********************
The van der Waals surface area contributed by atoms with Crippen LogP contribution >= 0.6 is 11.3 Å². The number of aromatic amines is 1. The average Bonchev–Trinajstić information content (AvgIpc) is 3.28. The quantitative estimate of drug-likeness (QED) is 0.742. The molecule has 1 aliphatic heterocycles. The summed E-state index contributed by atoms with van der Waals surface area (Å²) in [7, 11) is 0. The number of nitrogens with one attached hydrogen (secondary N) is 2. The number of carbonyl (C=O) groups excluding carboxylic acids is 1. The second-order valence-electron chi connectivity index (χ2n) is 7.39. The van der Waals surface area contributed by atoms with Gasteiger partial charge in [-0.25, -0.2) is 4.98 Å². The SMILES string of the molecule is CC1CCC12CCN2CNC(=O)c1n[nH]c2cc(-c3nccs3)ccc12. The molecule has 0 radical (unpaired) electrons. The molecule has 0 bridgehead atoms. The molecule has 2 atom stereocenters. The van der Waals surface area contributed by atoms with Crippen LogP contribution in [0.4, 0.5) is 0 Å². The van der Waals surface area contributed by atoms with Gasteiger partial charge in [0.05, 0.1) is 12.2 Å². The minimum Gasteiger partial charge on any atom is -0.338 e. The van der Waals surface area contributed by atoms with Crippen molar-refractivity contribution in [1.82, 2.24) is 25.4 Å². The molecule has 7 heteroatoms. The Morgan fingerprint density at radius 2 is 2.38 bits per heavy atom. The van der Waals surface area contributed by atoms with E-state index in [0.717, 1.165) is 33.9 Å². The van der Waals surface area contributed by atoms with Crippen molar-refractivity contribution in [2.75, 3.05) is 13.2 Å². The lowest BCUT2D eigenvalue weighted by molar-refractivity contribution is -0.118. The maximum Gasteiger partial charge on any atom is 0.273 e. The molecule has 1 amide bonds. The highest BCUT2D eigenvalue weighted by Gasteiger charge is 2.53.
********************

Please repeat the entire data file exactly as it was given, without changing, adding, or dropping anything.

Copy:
The van der Waals surface area contributed by atoms with Crippen LogP contribution >= 0.6 is 11.3 Å². The number of aromatic amines is 1. The average Bonchev–Trinajstić information content (AvgIpc) is 3.28. The quantitative estimate of drug-likeness (QED) is 0.742. The molecule has 1 aliphatic heterocycles. The summed E-state index contributed by atoms with van der Waals surface area (Å²) in [7, 11) is 0. The number of nitrogens with one attached hydrogen (secondary N) is 2. The number of carbonyl (C=O) groups excluding carboxylic acids is 1. The second-order valence-electron chi connectivity index (χ2n) is 7.39. The van der Waals surface area contributed by atoms with Gasteiger partial charge in [-0.25, -0.2) is 4.98 Å². The SMILES string of the molecule is CC1CCC12CCN2CNC(=O)c1n[nH]c2cc(-c3nccs3)ccc12. The molecule has 0 radical (unpaired) electrons. The molecule has 0 bridgehead atoms. The molecule has 2 atom stereocenters. The van der Waals surface area contributed by atoms with Crippen LogP contribution in [0.4, 0.5) is 0 Å². The van der Waals surface area contributed by atoms with Gasteiger partial charge in [0.05, 0.1) is 12.2 Å². The minimum Gasteiger partial charge on any atom is -0.338 e. The van der Waals surface area contributed by atoms with Crippen molar-refractivity contribution in [1.82, 2.24) is 25.4 Å². The molecule has 7 heteroatoms. The Morgan fingerprint density at radius 2 is 2.38 bits per heavy atom. The van der Waals surface area contributed by atoms with E-state index in [0.717, 1.165) is 33.9 Å². The van der Waals surface area contributed by atoms with Crippen molar-refractivity contribution in [2.75, 3.05) is 13.2 Å². The lowest BCUT2D eigenvalue weighted by molar-refractivity contribution is -0.118. The maximum Gasteiger partial charge on any atom is 0.273 e. The molecule has 1 amide bonds. The highest BCUT2D eigenvalue weighted by Gasteiger charge is 2.53.